Friday, April 10, 2015

How to Build and Measure Workplace Creativity

Creativity is a “domain” contextualized competency.


In recent years, creativity has become a very highly valued skill. Creative people combine existing possibilities to reach more often unexpected solutions. Creativity is an essential building block for innovation in business. Everyone possesses a certain level of creativity; some just have more than others. How does creativity manifest itself in the workplace? What's the best work environment for creativity? What products (tangible or otherwise) are creative? Where that creativity arises from. And what acts, behaviors etc. may be examples of the organizational creative process? What risks are associated with creativity not being manifested in the workplace? How might you see a creativity employee?




Creativity is a “domain” contextualized competency: Let’s face it, most businesses are interested in visible results; then first needed is a tool to assess how creative the business (or employee, department or product etc.) is. Next, specific strategies can be put in place that target the areas identified as "lacking" in creativity. Finally, a tool could be used again to "measure" improvements. Coping strategies for the mundane, painful, stressful, tiring, challenging or competitive nature of many working environments requires developing often elaborate routines in order to weave some form of personal creative narrative through their day-to-day existence. People have to be given the opportunity to be creative, they have to become empowered. Business leaders obviously aware that a quantitative measure would not be a perfect solution, but the importance of creativity for organizations is well-known, yet there is no adequate way of assessing the concept in the workplace. Creativity in the workplace is fundamentally about the mental production of new ideas - not just any new ideas, but the creation of ideas that are both original and valuable. Everyone has the ability to create, but creativity is an inherent ability that cannot be taught, only developed. In fact, those who aren't creative find it almost alien to be creative. Possessing the ability of creative foresight is not a skill that everyone possesses. After researching what happens when business managers use lateral thinking, the requirement that creativity in the workplace also requires the deliberate creation of original and valuable ideas when they are needed - they need to be created on-demand.


The innovators are likely to make a change to the structure for better problem solving: The way we manage structure (the paradox of structure, actually) has a marked impact on how we deal with problems and the types of solutions we envisage. The workplace needs to be designed to help employees at all levels within an organization (from leaders to front-line) understand and develop their creative capacity to solve problems and exploit opportunities in new and innovative ways, the tool utilizes cutting-edge narrow band psychometrics to diagnose, assess and train the core four factors of creativity: namely, cognitive processes, personality, motivation, and confidence. The more innovative the employees is, the less tolerant of structure (policies, rules and paradigms) and less respectful of consensus one is. Innovators often prefer to “do things differently” and such major remolding or breaking of paradigms means loosening structure and challenging consensus until the new way is adopted and becomes the new structure or paradigm. Innovators are likely to make a change to the current structure (from within which the problem emerged) in order to solve it. They then make further changes as an outcome of using the solution.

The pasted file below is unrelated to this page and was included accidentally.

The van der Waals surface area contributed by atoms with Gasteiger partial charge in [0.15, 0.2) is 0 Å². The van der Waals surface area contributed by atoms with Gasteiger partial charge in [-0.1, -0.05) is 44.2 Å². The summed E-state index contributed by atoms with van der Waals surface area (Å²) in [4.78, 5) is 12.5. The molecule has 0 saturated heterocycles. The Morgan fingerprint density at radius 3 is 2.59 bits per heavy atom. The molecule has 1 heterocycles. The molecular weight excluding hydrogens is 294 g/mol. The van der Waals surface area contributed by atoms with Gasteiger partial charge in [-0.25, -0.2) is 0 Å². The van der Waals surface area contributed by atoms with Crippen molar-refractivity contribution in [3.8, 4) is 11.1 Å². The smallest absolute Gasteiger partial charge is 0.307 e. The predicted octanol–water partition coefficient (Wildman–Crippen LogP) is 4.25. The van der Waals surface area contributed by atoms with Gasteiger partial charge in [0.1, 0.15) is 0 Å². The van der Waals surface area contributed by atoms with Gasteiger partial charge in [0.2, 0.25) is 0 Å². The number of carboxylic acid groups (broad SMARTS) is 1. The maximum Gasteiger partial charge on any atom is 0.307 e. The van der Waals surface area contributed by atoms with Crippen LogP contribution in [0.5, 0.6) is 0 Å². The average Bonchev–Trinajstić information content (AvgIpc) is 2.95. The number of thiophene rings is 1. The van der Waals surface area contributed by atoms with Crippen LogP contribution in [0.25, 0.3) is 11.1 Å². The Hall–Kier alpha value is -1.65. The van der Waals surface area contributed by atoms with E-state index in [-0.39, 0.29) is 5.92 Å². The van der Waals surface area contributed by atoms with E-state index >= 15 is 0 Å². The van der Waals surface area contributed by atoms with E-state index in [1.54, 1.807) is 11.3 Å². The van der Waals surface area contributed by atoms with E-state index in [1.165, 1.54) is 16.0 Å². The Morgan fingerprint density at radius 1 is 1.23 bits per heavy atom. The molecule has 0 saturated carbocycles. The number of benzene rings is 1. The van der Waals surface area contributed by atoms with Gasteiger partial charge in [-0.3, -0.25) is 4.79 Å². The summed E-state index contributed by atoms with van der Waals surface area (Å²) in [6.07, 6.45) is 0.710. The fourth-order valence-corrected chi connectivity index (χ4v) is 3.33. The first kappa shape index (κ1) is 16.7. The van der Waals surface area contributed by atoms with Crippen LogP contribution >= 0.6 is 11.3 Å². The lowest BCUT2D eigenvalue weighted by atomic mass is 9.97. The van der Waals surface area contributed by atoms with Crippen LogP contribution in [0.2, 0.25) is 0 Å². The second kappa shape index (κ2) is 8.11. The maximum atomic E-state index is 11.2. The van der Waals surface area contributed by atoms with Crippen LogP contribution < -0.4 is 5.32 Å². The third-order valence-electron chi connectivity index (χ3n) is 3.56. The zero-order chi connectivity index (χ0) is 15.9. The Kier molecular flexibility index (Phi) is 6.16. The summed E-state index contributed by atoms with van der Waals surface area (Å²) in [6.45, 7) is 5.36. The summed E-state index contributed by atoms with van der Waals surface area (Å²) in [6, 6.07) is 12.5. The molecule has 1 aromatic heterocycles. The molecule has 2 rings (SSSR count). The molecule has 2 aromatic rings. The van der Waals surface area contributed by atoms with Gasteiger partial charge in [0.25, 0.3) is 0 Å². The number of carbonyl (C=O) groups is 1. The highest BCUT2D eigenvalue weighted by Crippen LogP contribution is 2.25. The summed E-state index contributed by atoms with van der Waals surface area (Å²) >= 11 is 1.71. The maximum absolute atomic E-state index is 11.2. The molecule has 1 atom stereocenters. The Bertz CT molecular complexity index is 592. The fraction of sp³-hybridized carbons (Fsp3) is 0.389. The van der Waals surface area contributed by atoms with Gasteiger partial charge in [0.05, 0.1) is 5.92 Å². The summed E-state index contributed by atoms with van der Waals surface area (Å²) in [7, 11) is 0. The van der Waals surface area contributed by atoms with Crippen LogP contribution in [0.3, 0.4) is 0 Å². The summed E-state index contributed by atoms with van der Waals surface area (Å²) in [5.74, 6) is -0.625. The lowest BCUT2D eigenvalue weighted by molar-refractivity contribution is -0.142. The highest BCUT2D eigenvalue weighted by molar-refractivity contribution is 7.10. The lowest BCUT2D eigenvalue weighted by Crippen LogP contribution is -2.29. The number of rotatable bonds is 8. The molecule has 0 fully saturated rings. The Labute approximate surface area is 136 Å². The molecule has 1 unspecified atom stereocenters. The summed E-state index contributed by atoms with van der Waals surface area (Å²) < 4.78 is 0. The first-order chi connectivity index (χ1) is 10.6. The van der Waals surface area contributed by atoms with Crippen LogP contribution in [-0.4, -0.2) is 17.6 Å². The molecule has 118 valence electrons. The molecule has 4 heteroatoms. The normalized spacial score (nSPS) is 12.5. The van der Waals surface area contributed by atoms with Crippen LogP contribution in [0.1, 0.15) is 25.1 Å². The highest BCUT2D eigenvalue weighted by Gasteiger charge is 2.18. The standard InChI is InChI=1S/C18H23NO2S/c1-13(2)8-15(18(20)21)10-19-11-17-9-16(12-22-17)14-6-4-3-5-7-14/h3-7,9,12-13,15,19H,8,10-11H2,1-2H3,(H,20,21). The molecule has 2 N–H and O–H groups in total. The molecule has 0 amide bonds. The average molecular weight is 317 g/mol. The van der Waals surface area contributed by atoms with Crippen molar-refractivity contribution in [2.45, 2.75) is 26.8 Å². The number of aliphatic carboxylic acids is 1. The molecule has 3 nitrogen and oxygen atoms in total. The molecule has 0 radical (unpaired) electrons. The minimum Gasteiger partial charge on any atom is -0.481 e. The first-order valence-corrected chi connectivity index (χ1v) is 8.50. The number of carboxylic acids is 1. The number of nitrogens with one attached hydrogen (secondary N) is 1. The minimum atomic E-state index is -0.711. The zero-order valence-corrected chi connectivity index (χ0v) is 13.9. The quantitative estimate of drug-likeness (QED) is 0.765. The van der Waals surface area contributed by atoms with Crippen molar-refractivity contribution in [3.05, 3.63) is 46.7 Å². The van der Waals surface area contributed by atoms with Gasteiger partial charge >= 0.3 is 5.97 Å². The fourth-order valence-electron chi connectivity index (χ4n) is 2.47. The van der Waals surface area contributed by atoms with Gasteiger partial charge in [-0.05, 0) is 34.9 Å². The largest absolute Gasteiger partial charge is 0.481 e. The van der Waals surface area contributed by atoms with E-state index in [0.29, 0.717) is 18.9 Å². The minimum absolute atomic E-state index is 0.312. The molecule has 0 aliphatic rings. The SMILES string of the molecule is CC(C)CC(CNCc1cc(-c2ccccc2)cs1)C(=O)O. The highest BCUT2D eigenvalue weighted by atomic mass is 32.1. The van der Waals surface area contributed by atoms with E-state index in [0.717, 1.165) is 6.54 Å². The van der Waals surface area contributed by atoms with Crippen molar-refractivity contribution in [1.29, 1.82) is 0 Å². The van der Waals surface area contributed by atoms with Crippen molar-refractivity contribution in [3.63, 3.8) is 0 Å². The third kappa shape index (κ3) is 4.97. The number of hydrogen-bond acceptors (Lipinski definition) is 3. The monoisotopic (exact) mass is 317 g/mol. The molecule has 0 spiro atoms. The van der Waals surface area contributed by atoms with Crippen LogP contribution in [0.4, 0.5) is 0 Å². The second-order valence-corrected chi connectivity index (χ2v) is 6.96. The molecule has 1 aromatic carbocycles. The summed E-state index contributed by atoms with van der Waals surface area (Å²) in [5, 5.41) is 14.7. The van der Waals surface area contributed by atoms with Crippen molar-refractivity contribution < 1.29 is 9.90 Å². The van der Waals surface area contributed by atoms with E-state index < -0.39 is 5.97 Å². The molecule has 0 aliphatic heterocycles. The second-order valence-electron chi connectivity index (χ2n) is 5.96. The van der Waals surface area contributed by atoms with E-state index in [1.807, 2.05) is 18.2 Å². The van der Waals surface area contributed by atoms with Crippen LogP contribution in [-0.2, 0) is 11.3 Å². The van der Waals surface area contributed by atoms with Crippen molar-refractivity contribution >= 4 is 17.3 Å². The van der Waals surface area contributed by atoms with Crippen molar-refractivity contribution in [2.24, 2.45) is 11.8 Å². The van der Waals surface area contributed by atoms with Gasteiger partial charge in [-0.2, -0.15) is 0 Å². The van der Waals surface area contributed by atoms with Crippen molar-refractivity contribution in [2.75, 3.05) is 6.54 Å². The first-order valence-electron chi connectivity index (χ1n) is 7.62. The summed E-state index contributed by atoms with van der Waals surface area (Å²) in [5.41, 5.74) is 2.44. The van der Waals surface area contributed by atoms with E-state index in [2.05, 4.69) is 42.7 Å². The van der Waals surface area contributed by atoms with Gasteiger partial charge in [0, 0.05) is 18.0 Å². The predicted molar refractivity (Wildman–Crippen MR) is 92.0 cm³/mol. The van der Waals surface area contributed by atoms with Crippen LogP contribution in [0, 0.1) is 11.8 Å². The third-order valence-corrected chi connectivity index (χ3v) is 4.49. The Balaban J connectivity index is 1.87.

There are two types of measurement of creativity: The problem for building a creative workplace is being able to create a measure that assesses the different dimensions of organizational creativity adequately while keeping it general enough to assess this in a wide range of organizations and job roles. Generally speaking, there are two types of measurement: the first type of measurement of creativity in the workplace is through the results, the outcomes of creative thoughts and actions. What value have those new things designed and implemented (products, services, processes, business models) brought to customers or users? There are various metrics for this - the number of patents, new products, R&D spend etc. The second type of assessment is through the innovation drivers, the elements that enhance an organization's innovation capacity. For measuring such, there must be an appreciation in the organization of the sources of creativity as well as the structures and cultures that will promote innovation. Talent, the individual, and teamwork are important, so are strategy, system and processes, so are the freedom and a capacity for risk-taking. Innovation management in the workplace is a multi-dimensional pursuit.

Even without formal assessment, one can see that at creative organizations, people are encouraged and given the time resources to work on new things that excite them, all are required to produce new ideas, people are often trained in creative methods and techniques, the business model is often challenged, everyone has a personal creativity objective at work and there is much humor to go around.

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